# What is the status (and value) of the day’s unsold newspapers being put out for collection by the paper boy?

Abdul’s news and wine gets a delivery of the next day’s papers overnight and he then puts the stack of unsold papers out on the pavement before closing for the publisher to collect and then destroy. When the papers are current, they are sold for £3 each, while they cost the publisher £0.05 to print.

Bob is walking home down the street from work one night and spots such a stack of unsold papers lying on the pavement. He thinks he’d like to read a bit of news, and so helps himself to one of the unsold papers, which he simultaneously rescues from vain destruction.

I presume that Bob will have committed a theft, but is this correct? Whom will he have stolen the papers from? And, what may be deemed the value of his grand theft? (£3.0, £0.05, or somewhere in between?)

## Paper put out for waste collection is owned by the waste disposal service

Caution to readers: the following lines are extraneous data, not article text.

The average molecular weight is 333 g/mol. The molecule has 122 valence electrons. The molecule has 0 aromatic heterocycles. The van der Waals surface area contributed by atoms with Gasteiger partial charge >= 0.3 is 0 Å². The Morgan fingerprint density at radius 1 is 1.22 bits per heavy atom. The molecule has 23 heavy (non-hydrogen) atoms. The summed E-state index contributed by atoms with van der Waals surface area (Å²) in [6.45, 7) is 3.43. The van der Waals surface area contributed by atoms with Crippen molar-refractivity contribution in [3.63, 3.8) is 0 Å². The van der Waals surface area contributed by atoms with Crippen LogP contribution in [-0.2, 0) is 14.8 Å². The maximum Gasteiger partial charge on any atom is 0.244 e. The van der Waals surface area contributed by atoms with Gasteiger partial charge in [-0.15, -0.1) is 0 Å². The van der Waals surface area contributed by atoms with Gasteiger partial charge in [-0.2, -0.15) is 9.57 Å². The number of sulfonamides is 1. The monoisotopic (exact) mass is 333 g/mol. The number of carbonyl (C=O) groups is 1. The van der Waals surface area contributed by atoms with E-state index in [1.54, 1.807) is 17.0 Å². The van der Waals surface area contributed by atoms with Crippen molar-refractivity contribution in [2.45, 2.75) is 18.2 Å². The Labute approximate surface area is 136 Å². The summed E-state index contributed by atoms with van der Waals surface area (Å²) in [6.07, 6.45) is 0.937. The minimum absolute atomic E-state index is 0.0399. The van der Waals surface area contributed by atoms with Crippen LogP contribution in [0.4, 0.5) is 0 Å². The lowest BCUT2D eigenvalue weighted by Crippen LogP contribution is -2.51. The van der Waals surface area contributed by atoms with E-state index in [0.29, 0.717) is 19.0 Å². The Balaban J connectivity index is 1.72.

Abdul's News & Wine contracts with the city's waste disposal company. Under that contract, he may give his waste to the collection and they get the fee for collecting. Because the waste disposal company has a property interest in the paper (to sell it to a paper mill), there is a transfer of ownership: the moment the store puts the paper out for collection, the company is transferring its property interest in the papers to the waste disposal company.

The value of the discarded is not the £3 sales value, it is not the £0.05 printing costs. Earlier, when the store owned it, it was worth (to the store) the roughly £2.50 that the shop paid to the printer to get the newspaper. Yes, the margin for newspapers is "only" about 15-20% for most normal newspapers.

But for the waste company the value is vastly lower: Waste paper trades for about £150 per metric ton while fresh newspaper paper costs up to 4 digits per ton.

The party that was stolen from - if it was the waste disposal company - lost virtually the value of a peppercorn. Which is a value greater than 0. As such, technically it could be theft.

Now, it is clear:

• The damaged party is the waste disposal company
• The newspaper is taken to deprive the waste disposal company of it
• The value of the taken item is about "one peppercorn".